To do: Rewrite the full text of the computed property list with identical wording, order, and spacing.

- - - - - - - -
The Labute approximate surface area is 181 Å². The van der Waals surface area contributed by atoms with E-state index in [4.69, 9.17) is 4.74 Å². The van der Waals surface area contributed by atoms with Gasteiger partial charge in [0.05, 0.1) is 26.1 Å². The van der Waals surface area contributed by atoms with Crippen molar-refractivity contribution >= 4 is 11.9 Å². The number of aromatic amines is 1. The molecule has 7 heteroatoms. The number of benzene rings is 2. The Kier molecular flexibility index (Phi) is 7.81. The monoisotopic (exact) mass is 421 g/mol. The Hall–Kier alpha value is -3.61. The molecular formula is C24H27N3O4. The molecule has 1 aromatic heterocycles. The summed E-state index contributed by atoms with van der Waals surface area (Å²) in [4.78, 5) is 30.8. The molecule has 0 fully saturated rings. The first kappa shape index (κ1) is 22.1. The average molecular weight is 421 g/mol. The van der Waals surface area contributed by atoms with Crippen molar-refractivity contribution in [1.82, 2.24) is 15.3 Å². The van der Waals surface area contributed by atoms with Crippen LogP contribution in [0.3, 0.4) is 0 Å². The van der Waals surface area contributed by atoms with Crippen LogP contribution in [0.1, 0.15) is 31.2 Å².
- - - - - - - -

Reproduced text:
The Labute approximate surface area is 181 Å². The van der Waals surface area contributed by atoms with E-state index in [4.69, 9.17) is 4.74 Å². The van der Waals surface area contributed by atoms with Gasteiger partial charge in [0.05, 0.1) is 26.1 Å². The van der Waals surface area contributed by atoms with Crippen molar-refractivity contribution >= 4 is 11.9 Å². The number of aromatic amines is 1. The molecule has 7 heteroatoms. The number of benzene rings is 2. The Kier molecular flexibility index (Phi) is 7.81. The monoisotopic (exact) mass is 421 g/mol. The Hall–Kier alpha value is -3.61. The molecular formula is C24H27N3O4. The molecule has 1 aromatic heterocycles. The summed E-state index contributed by atoms with van der Waals surface area (Å²) in [4.78, 5) is 30.8. The molecule has 0 fully saturated rings. The first kappa shape index (κ1) is 22.1. The average molecular weight is 421 g/mol. The van der Waals surface area contributed by atoms with Crippen molar-refractivity contribution in [1.82, 2.24) is 15.3 Å². The van der Waals surface area contributed by atoms with Crippen LogP contribution in [0.3, 0.4) is 0 Å². The van der Waals surface area contributed by atoms with Crippen LogP contribution in [0.1, 0.15) is 31.2 Å².